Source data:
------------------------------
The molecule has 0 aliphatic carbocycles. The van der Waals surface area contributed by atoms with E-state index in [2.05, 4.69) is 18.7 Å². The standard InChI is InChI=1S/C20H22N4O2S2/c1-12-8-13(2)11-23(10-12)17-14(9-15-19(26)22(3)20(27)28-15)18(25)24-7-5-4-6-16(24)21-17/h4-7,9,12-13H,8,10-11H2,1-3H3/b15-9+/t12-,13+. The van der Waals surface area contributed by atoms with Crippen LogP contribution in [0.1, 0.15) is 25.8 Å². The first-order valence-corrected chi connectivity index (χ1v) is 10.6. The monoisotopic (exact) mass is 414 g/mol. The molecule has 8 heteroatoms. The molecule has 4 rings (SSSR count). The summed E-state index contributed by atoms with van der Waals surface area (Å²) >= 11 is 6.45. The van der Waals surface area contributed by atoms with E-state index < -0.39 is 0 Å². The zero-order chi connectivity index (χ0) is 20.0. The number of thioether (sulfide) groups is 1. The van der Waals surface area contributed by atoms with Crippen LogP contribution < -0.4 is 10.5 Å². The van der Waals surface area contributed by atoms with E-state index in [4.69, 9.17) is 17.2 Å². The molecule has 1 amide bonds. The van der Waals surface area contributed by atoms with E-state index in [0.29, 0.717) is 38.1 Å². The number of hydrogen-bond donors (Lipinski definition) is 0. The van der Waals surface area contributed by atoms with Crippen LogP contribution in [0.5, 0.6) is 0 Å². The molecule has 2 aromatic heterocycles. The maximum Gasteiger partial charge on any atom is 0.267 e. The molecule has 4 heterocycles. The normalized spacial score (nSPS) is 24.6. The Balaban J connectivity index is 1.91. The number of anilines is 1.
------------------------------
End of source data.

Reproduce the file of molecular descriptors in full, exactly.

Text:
The molecule has 0 aliphatic carbocycles. The van der Waals surface area contributed by atoms with E-state index in [2.05, 4.69) is 18.7 Å². The standard InChI is InChI=1S/C20H22N4O2S2/c1-12-8-13(2)11-23(10-12)17-14(9-15-19(26)22(3)20(27)28-15)18(25)24-7-5-4-6-16(24)21-17/h4-7,9,12-13H,8,10-11H2,1-3H3/b15-9+/t12-,13+. The van der Waals surface area contributed by atoms with Crippen LogP contribution in [0.1, 0.15) is 25.8 Å². The first-order valence-corrected chi connectivity index (χ1v) is 10.6. The monoisotopic (exact) mass is 414 g/mol. The molecule has 8 heteroatoms. The molecule has 4 rings (SSSR count). The summed E-state index contributed by atoms with van der Waals surface area (Å²) >= 11 is 6.45. The van der Waals surface area contributed by atoms with E-state index < -0.39 is 0 Å². The zero-order chi connectivity index (χ0) is 20.0. The number of thioether (sulfide) groups is 1. The van der Waals surface area contributed by atoms with Crippen LogP contribution < -0.4 is 10.5 Å². The van der Waals surface area contributed by atoms with E-state index in [4.69, 9.17) is 17.2 Å². The molecule has 1 amide bonds. The van der Waals surface area contributed by atoms with E-state index in [0.29, 0.717) is 38.1 Å². The number of hydrogen-bond donors (Lipinski definition) is 0. The van der Waals surface area contributed by atoms with Crippen LogP contribution in [0.5, 0.6) is 0 Å². The molecule has 2 aromatic heterocycles. The maximum Gasteiger partial charge on any atom is 0.267 e. The molecule has 4 heterocycles. The normalized spacial score (nSPS) is 24.6. The Balaban J connectivity index is 1.91. The number of anilines is 1.